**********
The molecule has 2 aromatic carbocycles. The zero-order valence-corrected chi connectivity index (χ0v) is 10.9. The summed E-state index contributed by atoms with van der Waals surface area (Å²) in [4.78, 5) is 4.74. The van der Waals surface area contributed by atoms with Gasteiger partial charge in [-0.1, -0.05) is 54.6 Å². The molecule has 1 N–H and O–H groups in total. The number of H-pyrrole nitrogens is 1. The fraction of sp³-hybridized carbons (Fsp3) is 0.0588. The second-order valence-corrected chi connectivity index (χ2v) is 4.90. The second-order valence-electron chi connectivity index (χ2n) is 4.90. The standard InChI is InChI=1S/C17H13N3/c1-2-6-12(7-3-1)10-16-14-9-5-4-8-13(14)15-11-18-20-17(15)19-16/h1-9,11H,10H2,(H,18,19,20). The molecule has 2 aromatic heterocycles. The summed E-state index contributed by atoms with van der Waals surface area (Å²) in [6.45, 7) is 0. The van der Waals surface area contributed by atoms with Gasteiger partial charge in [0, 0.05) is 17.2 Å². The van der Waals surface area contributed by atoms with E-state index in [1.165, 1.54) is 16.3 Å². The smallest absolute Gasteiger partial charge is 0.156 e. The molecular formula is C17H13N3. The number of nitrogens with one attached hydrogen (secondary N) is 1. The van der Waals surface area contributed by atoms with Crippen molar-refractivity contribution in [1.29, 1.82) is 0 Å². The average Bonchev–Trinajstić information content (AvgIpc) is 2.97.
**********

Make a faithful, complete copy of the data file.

The molecule has 2 aromatic carbocycles. The zero-order valence-corrected chi connectivity index (χ0v) is 10.9. The summed E-state index contributed by atoms with van der Waals surface area (Å²) in [4.78, 5) is 4.74. The van der Waals surface area contributed by atoms with Gasteiger partial charge in [-0.1, -0.05) is 54.6 Å². The molecule has 1 N–H and O–H groups in total. The number of H-pyrrole nitrogens is 1. The fraction of sp³-hybridized carbons (Fsp3) is 0.0588. The second-order valence-corrected chi connectivity index (χ2v) is 4.90. The second-order valence-electron chi connectivity index (χ2n) is 4.90. The standard InChI is InChI=1S/C17H13N3/c1-2-6-12(7-3-1)10-16-14-9-5-4-8-13(14)15-11-18-20-17(15)19-16/h1-9,11H,10H2,(H,18,19,20). The molecule has 2 aromatic heterocycles. The summed E-state index contributed by atoms with van der Waals surface area (Å²) in [6.45, 7) is 0. The van der Waals surface area contributed by atoms with Gasteiger partial charge in [0, 0.05) is 17.2 Å². The van der Waals surface area contributed by atoms with E-state index in [1.165, 1.54) is 16.3 Å². The smallest absolute Gasteiger partial charge is 0.156 e. The molecular formula is C17H13N3. The number of nitrogens with one attached hydrogen (secondary N) is 1. The van der Waals surface area contributed by atoms with Crippen molar-refractivity contribution in [1.29, 1.82) is 0 Å². The average Bonchev–Trinajstić information content (AvgIpc) is 2.97.